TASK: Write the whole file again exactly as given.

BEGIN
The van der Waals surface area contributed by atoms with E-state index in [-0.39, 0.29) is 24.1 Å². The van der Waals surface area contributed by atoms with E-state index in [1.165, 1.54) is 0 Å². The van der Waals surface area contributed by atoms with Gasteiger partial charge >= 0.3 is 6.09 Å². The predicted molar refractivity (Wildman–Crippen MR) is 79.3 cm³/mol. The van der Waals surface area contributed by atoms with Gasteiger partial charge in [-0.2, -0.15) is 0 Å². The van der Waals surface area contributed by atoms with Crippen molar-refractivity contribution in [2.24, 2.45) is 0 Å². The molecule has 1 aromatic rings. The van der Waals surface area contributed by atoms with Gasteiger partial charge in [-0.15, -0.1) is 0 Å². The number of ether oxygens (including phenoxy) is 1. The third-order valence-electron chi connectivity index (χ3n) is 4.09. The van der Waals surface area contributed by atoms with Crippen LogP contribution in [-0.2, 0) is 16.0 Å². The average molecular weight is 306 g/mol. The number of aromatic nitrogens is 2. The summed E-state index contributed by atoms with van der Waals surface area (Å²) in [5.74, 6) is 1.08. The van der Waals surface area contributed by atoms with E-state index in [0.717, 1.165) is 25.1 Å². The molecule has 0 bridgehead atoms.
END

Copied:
The van der Waals surface area contributed by atoms with E-state index in [-0.39, 0.29) is 24.1 Å². The van der Waals surface area contributed by atoms with E-state index in [1.165, 1.54) is 0 Å². The van der Waals surface area contributed by atoms with Gasteiger partial charge >= 0.3 is 6.09 Å². The predicted molar refractivity (Wildman–Crippen MR) is 79.3 cm³/mol. The van der Waals surface area contributed by atoms with Gasteiger partial charge in [-0.2, -0.15) is 0 Å². The van der Waals surface area contributed by atoms with Crippen molar-refractivity contribution in [2.24, 2.45) is 0 Å². The molecule has 1 aromatic rings. The van der Waals surface area contributed by atoms with Gasteiger partial charge in [-0.15, -0.1) is 0 Å². The number of ether oxygens (including phenoxy) is 1. The third-order valence-electron chi connectivity index (χ3n) is 4.09. The van der Waals surface area contributed by atoms with Crippen LogP contribution in [-0.2, 0) is 16.0 Å². The average molecular weight is 306 g/mol. The number of aromatic nitrogens is 2. The summed E-state index contributed by atoms with van der Waals surface area (Å²) in [5.74, 6) is 1.08. The van der Waals surface area contributed by atoms with E-state index in [0.717, 1.165) is 25.1 Å². The molecule has 0 bridgehead atoms.